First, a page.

Polar Bears in a Warming Arctic: Why Manitoba’s Melting Sea Ice Matters
Western Hudson Bay is home to nearly 1000 polar bears. They rely on the formation of sea ice to be able to travel, hunt and mate.
Each winter, they gather along the coast and wait for the ice, a phenomenon that draws people from all around the world.
But Hudson Bay is losing ice rapidly. The average ice-free period is 28 days longer now than it was in the 1980s.
Earlier melting and longer waits for ice to form mean less time for the bears to hunt fatty seals and gain critical weight to reproduce, raise healthy young and survive the lean summer months on land.
Dr. Andrew Derocher, professor of biology at the University of Alberta and long-time scientific advisor to Polar Bears International, presented at our polar bear webinar.
He highlighted more than 30 years of arctic research, including what changing climate conditions mean for Manitoba’s polar bear population.
The polar bears of Western Hudson Bay are by far the most studied anywhere in the world and offer a model for understanding the effects of climate change applicable across the Arctic and elsewhere.
This webinar is a part of CPAWS Manitoba’s Western Hudson Bay Marine Conservation Area campaign. Visit our website to learn more about the campaign and sign a letter telling the Prime Minister to get moving on protecting Canada’s great inland sea.
About the Speaker
Dr. Andrew Derocher is a professor of biology at the University of Alberta and a longtime scientific advisor to Polar Bears International. He holds a B.S. from the University of British Columbia (1983), a M.S. from the University of Alberta (1987), and a Ph.D. from the University of Alberta (1991). His field research focuses on polar bears in the Canadian Arctic and the polar bears of Hudson Bay. He has also worked with polar bears in Svalbard, Norway, through the Norwegian Polar Institute.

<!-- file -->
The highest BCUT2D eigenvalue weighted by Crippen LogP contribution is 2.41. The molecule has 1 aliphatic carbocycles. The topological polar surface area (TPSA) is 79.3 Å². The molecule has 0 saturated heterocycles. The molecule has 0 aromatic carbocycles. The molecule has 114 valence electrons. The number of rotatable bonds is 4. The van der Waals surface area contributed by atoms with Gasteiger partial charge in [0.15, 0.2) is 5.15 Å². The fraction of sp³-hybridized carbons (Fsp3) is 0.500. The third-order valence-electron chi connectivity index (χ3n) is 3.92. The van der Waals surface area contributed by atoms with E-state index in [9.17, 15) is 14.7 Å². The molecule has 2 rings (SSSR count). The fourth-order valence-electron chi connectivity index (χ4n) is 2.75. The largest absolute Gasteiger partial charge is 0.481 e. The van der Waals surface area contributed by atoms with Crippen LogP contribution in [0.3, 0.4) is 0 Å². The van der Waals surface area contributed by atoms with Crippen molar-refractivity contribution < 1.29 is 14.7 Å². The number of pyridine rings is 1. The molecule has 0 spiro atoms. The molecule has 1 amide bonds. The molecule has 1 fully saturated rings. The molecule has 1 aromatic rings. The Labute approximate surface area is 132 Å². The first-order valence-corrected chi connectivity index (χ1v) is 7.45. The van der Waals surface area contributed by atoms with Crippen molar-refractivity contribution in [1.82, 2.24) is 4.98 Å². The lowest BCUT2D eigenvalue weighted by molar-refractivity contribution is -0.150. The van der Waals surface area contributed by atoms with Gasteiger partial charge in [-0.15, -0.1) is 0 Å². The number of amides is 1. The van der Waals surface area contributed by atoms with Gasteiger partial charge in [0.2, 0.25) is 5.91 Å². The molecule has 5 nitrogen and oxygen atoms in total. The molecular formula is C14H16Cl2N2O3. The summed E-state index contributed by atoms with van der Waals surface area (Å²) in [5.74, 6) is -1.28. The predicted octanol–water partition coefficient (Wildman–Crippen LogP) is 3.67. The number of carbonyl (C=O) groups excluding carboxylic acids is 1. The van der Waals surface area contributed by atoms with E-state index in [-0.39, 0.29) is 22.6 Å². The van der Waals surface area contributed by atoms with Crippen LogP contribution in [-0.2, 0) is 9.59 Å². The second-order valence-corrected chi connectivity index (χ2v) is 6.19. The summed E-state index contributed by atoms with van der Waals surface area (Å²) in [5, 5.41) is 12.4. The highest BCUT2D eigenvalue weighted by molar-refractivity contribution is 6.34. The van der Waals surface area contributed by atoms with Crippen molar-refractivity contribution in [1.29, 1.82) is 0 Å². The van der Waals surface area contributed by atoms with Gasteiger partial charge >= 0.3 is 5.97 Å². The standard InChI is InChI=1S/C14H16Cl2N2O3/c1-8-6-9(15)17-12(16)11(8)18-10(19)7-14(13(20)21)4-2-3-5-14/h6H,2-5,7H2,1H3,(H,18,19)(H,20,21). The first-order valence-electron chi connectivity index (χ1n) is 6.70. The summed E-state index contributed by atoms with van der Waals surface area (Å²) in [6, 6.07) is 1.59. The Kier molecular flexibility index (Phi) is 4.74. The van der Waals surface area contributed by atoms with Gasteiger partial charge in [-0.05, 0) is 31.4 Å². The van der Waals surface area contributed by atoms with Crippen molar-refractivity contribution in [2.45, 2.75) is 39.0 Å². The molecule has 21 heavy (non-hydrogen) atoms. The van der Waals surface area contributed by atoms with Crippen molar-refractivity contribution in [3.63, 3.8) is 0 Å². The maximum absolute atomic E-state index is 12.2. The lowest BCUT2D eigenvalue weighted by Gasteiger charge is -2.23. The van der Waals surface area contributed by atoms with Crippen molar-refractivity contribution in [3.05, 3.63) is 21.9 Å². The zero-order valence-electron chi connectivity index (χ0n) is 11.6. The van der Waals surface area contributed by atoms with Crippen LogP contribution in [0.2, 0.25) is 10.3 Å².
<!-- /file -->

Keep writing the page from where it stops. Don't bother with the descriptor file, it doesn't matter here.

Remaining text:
Over the course of studying polar bears since 1984, Dr. Derocher’s research has focused on the limiting and regulating factors of polar bear populations including habitat use, harvest effects, and predator-prey relationships. His current work includes an assessment of the effects of climate change and toxic chemicals on polar bears.
He is the author of Polar Bears: A Complete Guide to their Biology and Behavior.
Lunch and Learn
Nature has been here for us during the pandemic.
CPAWS Manitoba wants to maintain this positive connection to nature by providing a space for Manitobans to connect online from the safety of our homes and be inspired by nature in our backyards and beyond.
Join CPAWS Manitoba for weekly lunch and learn presentations from experts across the province who will share their knowledge and passion and bring new nature-inspired activities into our lives.
This program is possible thanks to the generous support of The Winnipeg Foundation and the Conservation Trust, a Manitoba Climate and Green Plan Initiative delivered by the Manitoba Habitat Heritage Corporation.